I found most interesting the details of how juries stopped the Salem Witch trials. Juries also stopped slavery in the northern states, and protected blacks in Detroit who fought back against a racist mob. Learn how a judge usurping the jury's power in the trial of Susan B. Anthony put women's rights back several decades.
Lehman entertains while you learn history as if you were in the courtroom watching.
We the Jury brings home why Thomas Jefferson said, "I consider trial by jury as the only anchor yet imagined by man by which a government can be held to the principles of its constitution."
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6 of 7 people found the following review helpful
4.0 out of 5 stars Review by Jim Powell October 4, 1997
By A Customer
Our system of trial by jury has taken a lot of flack because of the bizarre O.J. criminal trial and all the astronomical damage awards you read about. This thrilling book provides valuable perspective. Lehman shows that "when the jury is unshackled and fully informed, when jurors are guided by conscience and act independently of outside influences, they almost always prove to be the ultimate guardians of people's liberties. Where the jury fails it is usually because the panel is not free to act on conscience. Failures occur when evidence is withheld so that the jury is not fully informed, or where it succumbs to judicial pressure or is otherwise misguided or yields to fear or intimidation." Lehman cites great thinkers like Thomas Jefferson and James Madison who considered trial by jury a cornerstone of liberty. And American individualist Lysander Spooner: "The object of this trial by the people in preference to trial by the government, is to guard against every species of oppression by the government." Lehman supports jury nullification, as Spooner put it: "their right, and their primary and paramount duty, to judge of the justice of the law, and to hold all laws invalid, that are, in their opinion unjust or oppressive, and all persons guiltless in violating, or resisting the execution of such laws." One of Lehman's most exciting chapters shows how juries undermined slavery. He recalls John Adams' dramatic observation: "I never knew a jury by a verdict to determine a Negro to be a slave. They almost always found them free." Lehman shows how, for centuries, governments have tried and often managed to manipulate juries by stacking them with pro-government members, blocking their access to evidence, limiting their mandate to judge only the facts of a case and threatening them with punishment if they didn't render a pro-government verdict. Wonderful stuff in this book.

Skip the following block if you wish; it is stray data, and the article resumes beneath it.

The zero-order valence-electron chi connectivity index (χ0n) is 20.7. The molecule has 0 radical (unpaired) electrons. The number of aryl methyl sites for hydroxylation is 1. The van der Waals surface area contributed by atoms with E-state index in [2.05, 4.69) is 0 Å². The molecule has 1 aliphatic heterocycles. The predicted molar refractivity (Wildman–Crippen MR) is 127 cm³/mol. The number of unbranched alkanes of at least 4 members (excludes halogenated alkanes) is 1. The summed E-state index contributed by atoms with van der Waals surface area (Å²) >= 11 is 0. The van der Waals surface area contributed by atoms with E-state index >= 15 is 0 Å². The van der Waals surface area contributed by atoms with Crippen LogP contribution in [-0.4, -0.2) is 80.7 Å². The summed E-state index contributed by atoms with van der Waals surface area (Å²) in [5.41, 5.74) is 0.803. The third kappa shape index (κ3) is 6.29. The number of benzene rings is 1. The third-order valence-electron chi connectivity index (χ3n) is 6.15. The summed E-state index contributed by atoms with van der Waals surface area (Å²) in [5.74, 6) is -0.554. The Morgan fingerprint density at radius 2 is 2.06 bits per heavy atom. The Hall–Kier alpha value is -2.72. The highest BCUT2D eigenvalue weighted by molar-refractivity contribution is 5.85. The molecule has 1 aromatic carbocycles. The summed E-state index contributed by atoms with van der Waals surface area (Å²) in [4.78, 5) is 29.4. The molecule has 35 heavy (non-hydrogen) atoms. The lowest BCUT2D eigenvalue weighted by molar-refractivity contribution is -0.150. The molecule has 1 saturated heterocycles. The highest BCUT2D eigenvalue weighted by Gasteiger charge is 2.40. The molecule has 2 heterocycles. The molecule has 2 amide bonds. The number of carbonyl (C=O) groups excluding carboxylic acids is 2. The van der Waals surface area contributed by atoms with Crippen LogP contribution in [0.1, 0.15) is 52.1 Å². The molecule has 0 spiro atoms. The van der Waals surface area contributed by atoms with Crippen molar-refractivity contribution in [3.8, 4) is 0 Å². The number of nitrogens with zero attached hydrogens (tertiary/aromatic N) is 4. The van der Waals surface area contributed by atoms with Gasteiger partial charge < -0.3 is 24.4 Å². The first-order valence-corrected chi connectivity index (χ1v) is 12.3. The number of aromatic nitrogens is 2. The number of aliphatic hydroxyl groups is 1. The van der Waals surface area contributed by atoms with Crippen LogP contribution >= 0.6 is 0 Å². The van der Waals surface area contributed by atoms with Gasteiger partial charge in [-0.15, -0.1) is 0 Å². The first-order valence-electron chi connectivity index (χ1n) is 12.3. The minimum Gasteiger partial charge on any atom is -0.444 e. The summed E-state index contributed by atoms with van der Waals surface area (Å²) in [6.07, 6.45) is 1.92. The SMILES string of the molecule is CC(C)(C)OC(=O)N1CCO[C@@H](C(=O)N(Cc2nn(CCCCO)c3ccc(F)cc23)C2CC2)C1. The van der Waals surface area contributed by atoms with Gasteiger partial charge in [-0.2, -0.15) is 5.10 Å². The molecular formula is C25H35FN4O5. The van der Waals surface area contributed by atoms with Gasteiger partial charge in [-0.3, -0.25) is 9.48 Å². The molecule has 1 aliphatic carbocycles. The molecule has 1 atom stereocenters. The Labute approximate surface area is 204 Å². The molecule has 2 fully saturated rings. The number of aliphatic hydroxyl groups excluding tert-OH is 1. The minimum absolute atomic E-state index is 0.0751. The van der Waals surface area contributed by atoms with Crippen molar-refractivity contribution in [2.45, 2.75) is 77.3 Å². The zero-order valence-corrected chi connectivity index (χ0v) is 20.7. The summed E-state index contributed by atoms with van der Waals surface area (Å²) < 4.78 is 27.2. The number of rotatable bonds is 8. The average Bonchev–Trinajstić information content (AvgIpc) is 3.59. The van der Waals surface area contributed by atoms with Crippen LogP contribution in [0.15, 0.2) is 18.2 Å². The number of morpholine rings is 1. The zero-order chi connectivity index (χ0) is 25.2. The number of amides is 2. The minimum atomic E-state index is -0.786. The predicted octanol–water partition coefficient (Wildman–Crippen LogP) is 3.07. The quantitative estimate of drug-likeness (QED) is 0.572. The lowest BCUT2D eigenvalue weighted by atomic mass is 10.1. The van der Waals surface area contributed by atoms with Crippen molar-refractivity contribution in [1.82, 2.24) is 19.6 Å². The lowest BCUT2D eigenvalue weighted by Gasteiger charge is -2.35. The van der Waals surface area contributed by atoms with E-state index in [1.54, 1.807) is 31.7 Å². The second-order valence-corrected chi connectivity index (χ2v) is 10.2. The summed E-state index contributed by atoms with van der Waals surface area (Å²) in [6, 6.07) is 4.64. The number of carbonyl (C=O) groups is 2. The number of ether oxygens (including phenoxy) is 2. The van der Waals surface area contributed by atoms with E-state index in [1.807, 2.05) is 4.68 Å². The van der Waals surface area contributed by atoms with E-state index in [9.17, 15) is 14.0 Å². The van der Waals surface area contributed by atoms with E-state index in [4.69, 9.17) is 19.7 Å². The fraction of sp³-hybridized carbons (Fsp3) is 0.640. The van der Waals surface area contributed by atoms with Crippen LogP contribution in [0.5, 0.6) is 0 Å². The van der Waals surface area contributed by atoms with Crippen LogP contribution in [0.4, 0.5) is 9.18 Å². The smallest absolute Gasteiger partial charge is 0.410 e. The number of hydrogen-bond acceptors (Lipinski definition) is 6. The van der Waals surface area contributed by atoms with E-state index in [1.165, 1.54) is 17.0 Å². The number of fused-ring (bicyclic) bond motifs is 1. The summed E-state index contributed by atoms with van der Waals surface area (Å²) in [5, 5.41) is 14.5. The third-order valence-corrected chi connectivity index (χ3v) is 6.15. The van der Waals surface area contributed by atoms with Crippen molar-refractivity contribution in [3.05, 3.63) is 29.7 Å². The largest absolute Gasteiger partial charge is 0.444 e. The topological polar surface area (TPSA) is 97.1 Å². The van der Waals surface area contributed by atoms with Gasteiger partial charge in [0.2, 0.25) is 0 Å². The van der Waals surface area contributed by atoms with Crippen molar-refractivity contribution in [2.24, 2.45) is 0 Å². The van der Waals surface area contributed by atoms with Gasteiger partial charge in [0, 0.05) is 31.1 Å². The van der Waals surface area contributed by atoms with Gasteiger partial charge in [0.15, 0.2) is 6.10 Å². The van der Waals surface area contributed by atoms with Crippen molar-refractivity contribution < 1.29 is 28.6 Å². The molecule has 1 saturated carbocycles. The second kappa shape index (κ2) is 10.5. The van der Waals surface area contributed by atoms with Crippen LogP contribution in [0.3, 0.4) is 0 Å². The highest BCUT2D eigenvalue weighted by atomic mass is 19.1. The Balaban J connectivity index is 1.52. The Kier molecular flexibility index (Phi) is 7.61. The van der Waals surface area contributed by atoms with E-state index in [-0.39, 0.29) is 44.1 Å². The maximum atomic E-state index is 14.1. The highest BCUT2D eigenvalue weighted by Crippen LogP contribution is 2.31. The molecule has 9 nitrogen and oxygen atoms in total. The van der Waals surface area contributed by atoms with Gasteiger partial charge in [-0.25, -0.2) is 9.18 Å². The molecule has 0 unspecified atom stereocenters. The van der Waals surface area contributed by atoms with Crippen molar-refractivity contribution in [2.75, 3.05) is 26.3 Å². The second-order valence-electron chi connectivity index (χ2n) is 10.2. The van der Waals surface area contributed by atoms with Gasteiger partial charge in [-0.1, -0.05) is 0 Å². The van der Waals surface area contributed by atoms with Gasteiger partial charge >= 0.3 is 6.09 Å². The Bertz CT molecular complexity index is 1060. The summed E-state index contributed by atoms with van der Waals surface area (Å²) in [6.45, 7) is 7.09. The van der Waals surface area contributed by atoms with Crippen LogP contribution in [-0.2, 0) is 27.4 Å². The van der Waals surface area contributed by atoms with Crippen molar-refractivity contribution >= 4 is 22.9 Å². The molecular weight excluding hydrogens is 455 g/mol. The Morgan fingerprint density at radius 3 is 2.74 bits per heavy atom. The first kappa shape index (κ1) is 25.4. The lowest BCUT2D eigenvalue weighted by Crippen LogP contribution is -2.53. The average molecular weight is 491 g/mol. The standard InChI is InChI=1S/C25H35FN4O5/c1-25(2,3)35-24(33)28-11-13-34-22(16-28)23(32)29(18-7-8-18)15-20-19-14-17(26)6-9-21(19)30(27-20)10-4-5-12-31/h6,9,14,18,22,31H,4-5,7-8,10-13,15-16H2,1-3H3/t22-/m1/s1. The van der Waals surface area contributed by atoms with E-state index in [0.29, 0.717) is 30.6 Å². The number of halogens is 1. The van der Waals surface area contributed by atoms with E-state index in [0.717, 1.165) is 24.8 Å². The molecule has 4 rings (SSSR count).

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2 of 2 people found the following review helpful
4.0 out of 5 stars A brief history of jury nullification. October 2, 1997
By A Customer
Judicial history student Lehman has compiled twelve cases from England and the U.S. in which jurors have taken it upon themselves, as a matter of conscience, to nullify or overturn horrific laws that endangered our freedoms. The book shows how the concept of jury nullification has been used to protect freedom of assembly, further voting rights, etc. A good case study history of juty nullification.